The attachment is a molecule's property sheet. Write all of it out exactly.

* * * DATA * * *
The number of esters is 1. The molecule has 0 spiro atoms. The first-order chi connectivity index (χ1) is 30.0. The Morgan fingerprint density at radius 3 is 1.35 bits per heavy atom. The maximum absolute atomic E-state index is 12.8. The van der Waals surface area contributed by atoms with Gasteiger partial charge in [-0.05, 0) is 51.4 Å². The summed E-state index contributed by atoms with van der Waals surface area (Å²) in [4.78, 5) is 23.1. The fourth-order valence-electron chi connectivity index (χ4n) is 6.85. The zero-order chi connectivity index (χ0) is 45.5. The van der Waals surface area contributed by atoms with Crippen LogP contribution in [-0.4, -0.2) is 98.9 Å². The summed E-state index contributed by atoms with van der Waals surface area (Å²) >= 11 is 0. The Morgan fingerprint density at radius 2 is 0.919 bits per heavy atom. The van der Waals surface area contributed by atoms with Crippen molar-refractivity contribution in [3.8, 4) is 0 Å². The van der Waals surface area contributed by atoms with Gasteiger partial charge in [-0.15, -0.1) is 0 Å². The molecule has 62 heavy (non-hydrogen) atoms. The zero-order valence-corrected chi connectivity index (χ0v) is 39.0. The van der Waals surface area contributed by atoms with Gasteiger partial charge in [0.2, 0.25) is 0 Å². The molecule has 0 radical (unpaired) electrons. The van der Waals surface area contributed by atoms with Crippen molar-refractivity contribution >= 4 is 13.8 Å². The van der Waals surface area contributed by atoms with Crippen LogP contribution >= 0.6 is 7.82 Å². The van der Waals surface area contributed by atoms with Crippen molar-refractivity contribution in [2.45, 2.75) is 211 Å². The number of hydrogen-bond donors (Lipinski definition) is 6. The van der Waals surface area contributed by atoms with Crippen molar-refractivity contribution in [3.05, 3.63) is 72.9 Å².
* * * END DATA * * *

The number of esters is 1. The molecule has 0 spiro atoms. The first-order chi connectivity index (χ1) is 30.0. The Morgan fingerprint density at radius 3 is 1.35 bits per heavy atom. The maximum absolute atomic E-state index is 12.8. The van der Waals surface area contributed by atoms with Gasteiger partial charge in [-0.05, 0) is 51.4 Å². The summed E-state index contributed by atoms with van der Waals surface area (Å²) in [4.78, 5) is 23.1. The fourth-order valence-electron chi connectivity index (χ4n) is 6.85. The zero-order chi connectivity index (χ0) is 45.5. The van der Waals surface area contributed by atoms with Crippen LogP contribution in [-0.4, -0.2) is 98.9 Å². The summed E-state index contributed by atoms with van der Waals surface area (Å²) >= 11 is 0. The Morgan fingerprint density at radius 2 is 0.919 bits per heavy atom. The van der Waals surface area contributed by atoms with Crippen molar-refractivity contribution in [3.8, 4) is 0 Å². The van der Waals surface area contributed by atoms with Gasteiger partial charge in [-0.15, -0.1) is 0 Å². The molecule has 62 heavy (non-hydrogen) atoms. The zero-order valence-corrected chi connectivity index (χ0v) is 39.0. The van der Waals surface area contributed by atoms with Gasteiger partial charge in [0.2, 0.25) is 0 Å². The molecule has 0 radical (unpaired) electrons. The van der Waals surface area contributed by atoms with Crippen molar-refractivity contribution >= 4 is 13.8 Å². The van der Waals surface area contributed by atoms with Crippen LogP contribution >= 0.6 is 7.82 Å². The van der Waals surface area contributed by atoms with Crippen molar-refractivity contribution in [2.45, 2.75) is 211 Å². The number of hydrogen-bond donors (Lipinski definition) is 6. The van der Waals surface area contributed by atoms with Crippen molar-refractivity contribution in [3.05, 3.63) is 72.9 Å².